You can use SL viewers for Avination but I choose to use the Avination viewer. This viewer is clearly based on the SL viewers but is a lot more like the older 1.2 series of SL viewers wth some things out of SL 2.X viewers. Just about everything should be familiar to veteran SL users. I have not had a chance to try any scripting but Open Sim's version of LSL typically has some things on it that are not found in SL's language so I would be suprised if all my scripts will always work.

Buying land. Unlike SL it looks like the best thing to do is buy a whole sim. In fact the map is set up as a huge grid and you pick your sim and which one of a limited number of configurations you want and buy the sim using one of several methods including Paypal.

The advertisements have a promotional code so you might watch out for that. A sim is $40.00 a month for the first three months and then goes up to $60/month. Mmmm sounds to good to be true even at $60 a month but the lure of the bargain was too strong so I am giving it a whirl. I am sure there are some limitations in terms of flexibility and service...we shall see. Supposedly I can port my SL objects to Avination-assuming I have permissions on the objects so we shall see. Probably can't port my nice Kimono collection though.

I had my sim within 5 minutes of the transaction. Seeing all that sunny empty land is a bit intimidation as I have always lived in the mainland in SL. By the way there is apparently no sort of division between PG, Mature and the "Dark side" but you can control access to your sim just as in SL. So I figure at $40 bucks a month for three months this is worth a try.

One risk is that this is a small company-when I was on there were about 850 users online (SL might have 60K users online at the same time) so that perhaps adds a bit of premium to SL. Avination has it's own currency(C$) I haven't compared it closely, but it looks to be valued roughly the same as the Linden. I bought 2,000 C$ for $8.00 so I can upload textures and files. Uploading costs are 10C$ per upload.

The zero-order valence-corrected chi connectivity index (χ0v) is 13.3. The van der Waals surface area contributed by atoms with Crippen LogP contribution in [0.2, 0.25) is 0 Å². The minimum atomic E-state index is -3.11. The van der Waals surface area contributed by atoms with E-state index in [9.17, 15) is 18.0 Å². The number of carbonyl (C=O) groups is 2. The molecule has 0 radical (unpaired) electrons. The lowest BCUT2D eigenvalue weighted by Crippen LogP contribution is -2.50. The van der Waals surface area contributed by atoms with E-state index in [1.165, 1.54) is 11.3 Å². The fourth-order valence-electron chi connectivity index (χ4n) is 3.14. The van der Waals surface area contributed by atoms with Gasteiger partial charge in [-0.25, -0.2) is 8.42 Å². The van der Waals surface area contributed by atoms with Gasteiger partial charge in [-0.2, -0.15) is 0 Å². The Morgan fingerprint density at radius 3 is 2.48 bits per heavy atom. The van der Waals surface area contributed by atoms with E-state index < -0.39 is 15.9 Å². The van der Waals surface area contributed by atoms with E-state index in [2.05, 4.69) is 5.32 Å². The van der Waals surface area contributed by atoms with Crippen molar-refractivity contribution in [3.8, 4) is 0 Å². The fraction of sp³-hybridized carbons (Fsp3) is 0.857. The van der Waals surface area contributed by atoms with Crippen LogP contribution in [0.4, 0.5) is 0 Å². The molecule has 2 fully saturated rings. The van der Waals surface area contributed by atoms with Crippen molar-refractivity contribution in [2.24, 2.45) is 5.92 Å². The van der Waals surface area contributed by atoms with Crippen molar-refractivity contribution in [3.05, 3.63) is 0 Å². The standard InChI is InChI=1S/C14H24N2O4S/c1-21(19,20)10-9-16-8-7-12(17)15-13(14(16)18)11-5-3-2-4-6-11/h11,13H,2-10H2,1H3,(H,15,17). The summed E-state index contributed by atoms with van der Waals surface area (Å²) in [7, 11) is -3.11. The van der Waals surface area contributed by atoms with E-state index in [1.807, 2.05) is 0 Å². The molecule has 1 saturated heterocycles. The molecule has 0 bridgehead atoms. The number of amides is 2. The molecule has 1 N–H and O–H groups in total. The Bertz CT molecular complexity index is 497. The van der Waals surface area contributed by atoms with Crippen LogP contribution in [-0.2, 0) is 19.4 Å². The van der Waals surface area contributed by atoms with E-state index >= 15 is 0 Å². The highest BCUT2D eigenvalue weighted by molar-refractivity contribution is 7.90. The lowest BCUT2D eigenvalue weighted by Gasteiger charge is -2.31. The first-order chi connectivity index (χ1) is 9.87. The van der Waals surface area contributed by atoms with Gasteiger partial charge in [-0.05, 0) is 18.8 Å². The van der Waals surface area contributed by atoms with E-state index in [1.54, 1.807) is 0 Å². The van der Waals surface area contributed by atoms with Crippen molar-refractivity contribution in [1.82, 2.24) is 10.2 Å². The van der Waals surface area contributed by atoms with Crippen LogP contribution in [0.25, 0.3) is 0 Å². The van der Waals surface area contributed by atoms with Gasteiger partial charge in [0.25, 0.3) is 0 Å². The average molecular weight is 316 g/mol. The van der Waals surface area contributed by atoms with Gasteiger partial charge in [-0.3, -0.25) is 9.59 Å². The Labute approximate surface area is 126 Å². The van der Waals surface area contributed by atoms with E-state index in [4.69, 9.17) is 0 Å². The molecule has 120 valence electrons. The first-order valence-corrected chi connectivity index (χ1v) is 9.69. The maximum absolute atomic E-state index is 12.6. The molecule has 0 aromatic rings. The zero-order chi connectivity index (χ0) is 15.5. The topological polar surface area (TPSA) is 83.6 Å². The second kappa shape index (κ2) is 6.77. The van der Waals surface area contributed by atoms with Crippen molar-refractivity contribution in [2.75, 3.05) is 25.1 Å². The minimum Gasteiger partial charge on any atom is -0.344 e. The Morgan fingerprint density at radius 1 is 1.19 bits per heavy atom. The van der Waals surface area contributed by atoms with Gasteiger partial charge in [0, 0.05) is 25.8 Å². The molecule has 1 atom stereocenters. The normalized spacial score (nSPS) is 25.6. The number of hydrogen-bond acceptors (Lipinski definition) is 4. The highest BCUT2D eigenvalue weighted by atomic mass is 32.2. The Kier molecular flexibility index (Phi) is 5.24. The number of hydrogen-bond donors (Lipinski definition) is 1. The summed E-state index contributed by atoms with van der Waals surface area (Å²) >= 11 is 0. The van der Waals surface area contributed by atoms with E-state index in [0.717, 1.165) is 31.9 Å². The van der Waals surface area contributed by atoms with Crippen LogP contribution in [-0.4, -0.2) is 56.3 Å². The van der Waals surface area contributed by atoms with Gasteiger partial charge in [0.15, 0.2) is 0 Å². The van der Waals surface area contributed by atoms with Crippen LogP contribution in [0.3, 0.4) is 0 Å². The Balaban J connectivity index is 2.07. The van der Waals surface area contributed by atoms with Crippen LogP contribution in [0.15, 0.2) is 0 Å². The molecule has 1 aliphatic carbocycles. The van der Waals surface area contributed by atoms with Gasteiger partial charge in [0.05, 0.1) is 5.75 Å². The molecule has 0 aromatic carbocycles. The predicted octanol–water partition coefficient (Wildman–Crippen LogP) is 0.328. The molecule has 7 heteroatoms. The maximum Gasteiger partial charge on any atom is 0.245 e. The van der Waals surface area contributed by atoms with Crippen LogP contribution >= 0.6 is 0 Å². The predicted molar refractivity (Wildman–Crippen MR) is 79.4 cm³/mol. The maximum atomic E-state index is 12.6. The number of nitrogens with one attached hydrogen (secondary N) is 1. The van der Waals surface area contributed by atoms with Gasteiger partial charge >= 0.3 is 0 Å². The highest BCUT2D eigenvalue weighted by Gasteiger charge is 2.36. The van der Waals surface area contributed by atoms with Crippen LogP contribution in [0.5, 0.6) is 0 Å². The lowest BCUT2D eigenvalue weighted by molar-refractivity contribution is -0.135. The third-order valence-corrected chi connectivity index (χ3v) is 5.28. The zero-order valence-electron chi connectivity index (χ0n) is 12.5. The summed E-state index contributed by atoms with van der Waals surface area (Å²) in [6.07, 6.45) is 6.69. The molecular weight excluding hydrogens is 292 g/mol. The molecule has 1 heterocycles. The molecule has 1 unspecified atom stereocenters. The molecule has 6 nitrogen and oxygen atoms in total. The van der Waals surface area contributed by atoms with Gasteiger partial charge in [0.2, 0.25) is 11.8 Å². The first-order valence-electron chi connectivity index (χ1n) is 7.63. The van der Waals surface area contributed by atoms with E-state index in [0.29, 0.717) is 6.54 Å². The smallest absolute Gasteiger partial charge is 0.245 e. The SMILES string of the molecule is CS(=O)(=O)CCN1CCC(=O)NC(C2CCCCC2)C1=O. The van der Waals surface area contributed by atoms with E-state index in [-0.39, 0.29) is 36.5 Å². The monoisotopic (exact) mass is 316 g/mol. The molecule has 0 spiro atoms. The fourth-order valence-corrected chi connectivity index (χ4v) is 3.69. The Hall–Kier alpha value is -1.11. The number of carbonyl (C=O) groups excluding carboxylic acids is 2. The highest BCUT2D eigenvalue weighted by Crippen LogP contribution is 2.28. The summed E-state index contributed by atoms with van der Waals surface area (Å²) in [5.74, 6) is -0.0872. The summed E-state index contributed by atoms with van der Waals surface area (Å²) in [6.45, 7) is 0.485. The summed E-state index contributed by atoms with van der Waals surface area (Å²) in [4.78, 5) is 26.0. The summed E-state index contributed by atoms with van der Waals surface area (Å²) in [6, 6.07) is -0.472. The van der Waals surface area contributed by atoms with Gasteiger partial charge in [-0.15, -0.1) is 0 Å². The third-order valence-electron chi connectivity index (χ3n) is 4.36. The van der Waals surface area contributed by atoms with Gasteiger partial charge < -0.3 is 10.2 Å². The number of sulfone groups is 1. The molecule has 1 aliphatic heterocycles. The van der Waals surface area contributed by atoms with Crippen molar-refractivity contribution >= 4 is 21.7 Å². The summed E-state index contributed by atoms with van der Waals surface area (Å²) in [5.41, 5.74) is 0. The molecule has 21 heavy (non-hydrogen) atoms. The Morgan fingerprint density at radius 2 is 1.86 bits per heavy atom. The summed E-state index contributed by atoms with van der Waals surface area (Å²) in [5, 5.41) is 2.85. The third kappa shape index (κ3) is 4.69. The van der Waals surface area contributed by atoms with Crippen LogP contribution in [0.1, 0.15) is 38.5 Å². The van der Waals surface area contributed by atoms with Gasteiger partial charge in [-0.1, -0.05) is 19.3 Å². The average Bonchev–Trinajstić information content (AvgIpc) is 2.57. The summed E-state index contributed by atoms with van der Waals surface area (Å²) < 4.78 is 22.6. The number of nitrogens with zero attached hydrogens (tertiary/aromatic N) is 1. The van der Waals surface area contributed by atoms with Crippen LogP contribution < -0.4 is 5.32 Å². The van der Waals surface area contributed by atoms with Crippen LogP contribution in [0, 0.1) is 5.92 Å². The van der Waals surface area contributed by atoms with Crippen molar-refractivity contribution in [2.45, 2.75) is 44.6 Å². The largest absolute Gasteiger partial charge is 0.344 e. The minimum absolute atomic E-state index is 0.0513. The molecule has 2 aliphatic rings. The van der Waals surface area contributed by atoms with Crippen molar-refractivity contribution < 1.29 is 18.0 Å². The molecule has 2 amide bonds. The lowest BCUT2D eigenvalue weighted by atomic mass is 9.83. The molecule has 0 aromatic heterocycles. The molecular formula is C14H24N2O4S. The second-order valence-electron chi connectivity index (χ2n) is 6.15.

I am not ready to give up my SL account so you still find me in Carmine at

More to come.

Friday, July 22, 2011

Today all started when...

My meat avatar decided to get a web cam to use with his desktop. Well the USB cable was too short so he decided to rearrange the office and computer. That meant a lot of cleaning and throwing away of stuff. Then testing the computer and the new monitor arrangement and the web cam. And then booting up SL and spending a delightful afternoon listening to jazz and doing some simple building. I had forgotten how therapeutic building in SL can be. So here is the first pass at the Tree of Life...

Pretty rough but lots of fun...more to come at

Friday, May 6, 2011

Identity in Second Life

One of my first life interests is gender identity, so I periodically search the SL forums for gender related posts. Today I ran across a wonderful thread called the Unqueering of Second Life, started by resident Scylla Rhiadra. Scylla argues that one of the things that SL does well is queering our perceptions. Here Scylla isn't quite talking about queer in the sense that the word is being reclaimed by GLBT people but a process related to that notion that forces us to reexamine our assumptions about people and identity. Scylla writes: